Politics in Qatar

The Al-Thani Family has ruled Qatar since the mid-1800s, progressing the country from a poor British protectorate dependant on pearling, to a wealthy independent state from the discovery of significant levels of Oil and Gas. Sheikh Hamad Bin Khalifah Al-Thani ruled from 1995 to 2013 and has been recognized as being the driving force towards modernization, globalization, and a commitment to education, world-class health care, and international development.

On June 25th, 2013, Sheikh Hamad Bin Khalifah Al-Thani announced that he would be stepping down and named his son, Sheikh Tamim bin Hamad Al-Thani, as ruler. Sheikh Tamim bin Hamad Al-Thani assumed his duties as Emir of Qatar on June 26th, 2013. Since then, Sheikh Tamim promised continuity in both domestic and foreign policy. Such continuities include investment in human capital within the domestic policy realm, paired with the strengthening of GCC, Arab, Islamic, and global ties within the foreign policy realm.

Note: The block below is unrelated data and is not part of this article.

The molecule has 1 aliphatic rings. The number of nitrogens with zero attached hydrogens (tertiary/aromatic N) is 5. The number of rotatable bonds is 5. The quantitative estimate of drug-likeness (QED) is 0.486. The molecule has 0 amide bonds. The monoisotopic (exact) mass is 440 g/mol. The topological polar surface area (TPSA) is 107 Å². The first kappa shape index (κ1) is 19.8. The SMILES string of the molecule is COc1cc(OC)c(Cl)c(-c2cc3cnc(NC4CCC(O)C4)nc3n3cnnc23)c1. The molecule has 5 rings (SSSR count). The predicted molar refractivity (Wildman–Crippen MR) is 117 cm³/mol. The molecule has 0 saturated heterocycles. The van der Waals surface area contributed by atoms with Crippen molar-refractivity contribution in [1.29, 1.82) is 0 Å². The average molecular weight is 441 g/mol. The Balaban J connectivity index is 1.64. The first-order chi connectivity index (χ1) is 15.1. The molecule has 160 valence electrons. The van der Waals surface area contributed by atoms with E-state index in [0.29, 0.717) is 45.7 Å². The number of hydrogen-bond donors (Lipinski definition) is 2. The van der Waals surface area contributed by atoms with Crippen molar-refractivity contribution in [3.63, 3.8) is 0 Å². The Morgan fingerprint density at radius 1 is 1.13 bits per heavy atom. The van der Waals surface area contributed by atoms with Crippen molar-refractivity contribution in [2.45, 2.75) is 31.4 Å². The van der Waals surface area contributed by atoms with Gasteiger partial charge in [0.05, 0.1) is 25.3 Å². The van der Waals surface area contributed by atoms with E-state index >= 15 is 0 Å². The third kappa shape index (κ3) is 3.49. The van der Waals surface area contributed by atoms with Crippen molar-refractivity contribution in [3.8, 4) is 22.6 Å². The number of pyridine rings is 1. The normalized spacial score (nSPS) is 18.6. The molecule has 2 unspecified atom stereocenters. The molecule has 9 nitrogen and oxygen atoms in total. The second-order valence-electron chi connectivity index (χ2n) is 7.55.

Focusing on expanding the relationship with one of its greatest allies, the United States, the political, economic and social practices of Qatar can be seen to shift towards similarities of the western world. Currently, Qatar is evolving from a traditional society to one based on more formal and democratic institutions to meet the requirements of social and economic progress around the world.

In Foreign Affairs, the Government of Qatar has become the first country in the region to resolve all border disputes with its neighbors including Bahrain, Saudi Arabia, the United Arab Emirates, and Iran. It has also shown efforts of reaching out to countries in a diplomatic fashion that are otherwise in disagreement by the rest of the region.

Since the Arab Spring, Qatar has taken a larger role in world and regional foreign affairs.